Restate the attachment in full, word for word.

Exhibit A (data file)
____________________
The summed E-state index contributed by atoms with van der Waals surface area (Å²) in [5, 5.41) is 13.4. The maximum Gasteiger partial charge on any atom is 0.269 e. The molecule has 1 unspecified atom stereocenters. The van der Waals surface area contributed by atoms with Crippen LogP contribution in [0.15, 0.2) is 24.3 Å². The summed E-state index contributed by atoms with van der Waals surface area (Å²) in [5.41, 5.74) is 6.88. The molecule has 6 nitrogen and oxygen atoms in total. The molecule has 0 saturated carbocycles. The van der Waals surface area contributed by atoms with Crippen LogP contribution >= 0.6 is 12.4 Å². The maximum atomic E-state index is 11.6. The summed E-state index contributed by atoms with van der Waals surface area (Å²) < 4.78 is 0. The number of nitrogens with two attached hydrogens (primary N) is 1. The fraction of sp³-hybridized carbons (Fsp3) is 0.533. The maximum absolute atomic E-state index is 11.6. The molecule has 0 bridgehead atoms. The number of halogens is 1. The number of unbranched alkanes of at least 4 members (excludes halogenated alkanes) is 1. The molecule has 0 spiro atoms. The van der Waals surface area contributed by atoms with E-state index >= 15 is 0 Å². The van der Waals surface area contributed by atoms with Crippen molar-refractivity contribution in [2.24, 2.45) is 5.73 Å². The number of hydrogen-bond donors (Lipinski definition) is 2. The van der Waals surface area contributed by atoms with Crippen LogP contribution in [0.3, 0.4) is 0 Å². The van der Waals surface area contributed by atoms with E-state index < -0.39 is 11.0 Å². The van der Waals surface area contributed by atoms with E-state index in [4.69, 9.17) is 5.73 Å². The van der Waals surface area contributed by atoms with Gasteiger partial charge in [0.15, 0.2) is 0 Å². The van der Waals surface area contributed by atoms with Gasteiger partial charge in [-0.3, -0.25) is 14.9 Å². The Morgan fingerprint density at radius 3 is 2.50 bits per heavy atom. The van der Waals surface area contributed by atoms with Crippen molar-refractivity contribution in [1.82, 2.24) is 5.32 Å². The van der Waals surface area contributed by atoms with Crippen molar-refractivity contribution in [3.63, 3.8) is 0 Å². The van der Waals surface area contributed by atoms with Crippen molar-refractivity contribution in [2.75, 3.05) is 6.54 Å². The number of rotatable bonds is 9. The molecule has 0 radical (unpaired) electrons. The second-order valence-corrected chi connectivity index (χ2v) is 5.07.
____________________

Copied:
The summed E-state index contributed by atoms with van der Waals surface area (Å²) in [5, 5.41) is 13.4. The maximum Gasteiger partial charge on any atom is 0.269 e. The molecule has 1 unspecified atom stereocenters. The van der Waals surface area contributed by atoms with Crippen LogP contribution in [0.15, 0.2) is 24.3 Å². The summed E-state index contributed by atoms with van der Waals surface area (Å²) in [5.41, 5.74) is 6.88. The molecule has 6 nitrogen and oxygen atoms in total. The molecule has 0 saturated carbocycles. The van der Waals surface area contributed by atoms with Crippen LogP contribution >= 0.6 is 12.4 Å². The maximum atomic E-state index is 11.6. The summed E-state index contributed by atoms with van der Waals surface area (Å²) < 4.78 is 0. The number of nitrogens with two attached hydrogens (primary N) is 1. The fraction of sp³-hybridized carbons (Fsp3) is 0.533. The maximum absolute atomic E-state index is 11.6. The molecule has 0 bridgehead atoms. The number of halogens is 1. The number of unbranched alkanes of at least 4 members (excludes halogenated alkanes) is 1. The molecule has 0 spiro atoms. The van der Waals surface area contributed by atoms with E-state index >= 15 is 0 Å². The van der Waals surface area contributed by atoms with Crippen molar-refractivity contribution in [2.24, 2.45) is 5.73 Å². The number of hydrogen-bond donors (Lipinski definition) is 2. The van der Waals surface area contributed by atoms with Crippen LogP contribution in [0.3, 0.4) is 0 Å². The van der Waals surface area contributed by atoms with E-state index < -0.39 is 11.0 Å². The van der Waals surface area contributed by atoms with E-state index in [4.69, 9.17) is 5.73 Å². The van der Waals surface area contributed by atoms with Gasteiger partial charge in [0.15, 0.2) is 0 Å². The van der Waals surface area contributed by atoms with Gasteiger partial charge in [-0.3, -0.25) is 14.9 Å². The Morgan fingerprint density at radius 3 is 2.50 bits per heavy atom. The van der Waals surface area contributed by atoms with Crippen molar-refractivity contribution in [1.82, 2.24) is 5.32 Å². The van der Waals surface area contributed by atoms with Crippen molar-refractivity contribution in [3.63, 3.8) is 0 Å². The van der Waals surface area contributed by atoms with Crippen molar-refractivity contribution in [2.75, 3.05) is 6.54 Å². The number of rotatable bonds is 9. The molecule has 0 radical (unpaired) electrons. The second-order valence-corrected chi connectivity index (χ2v) is 5.07.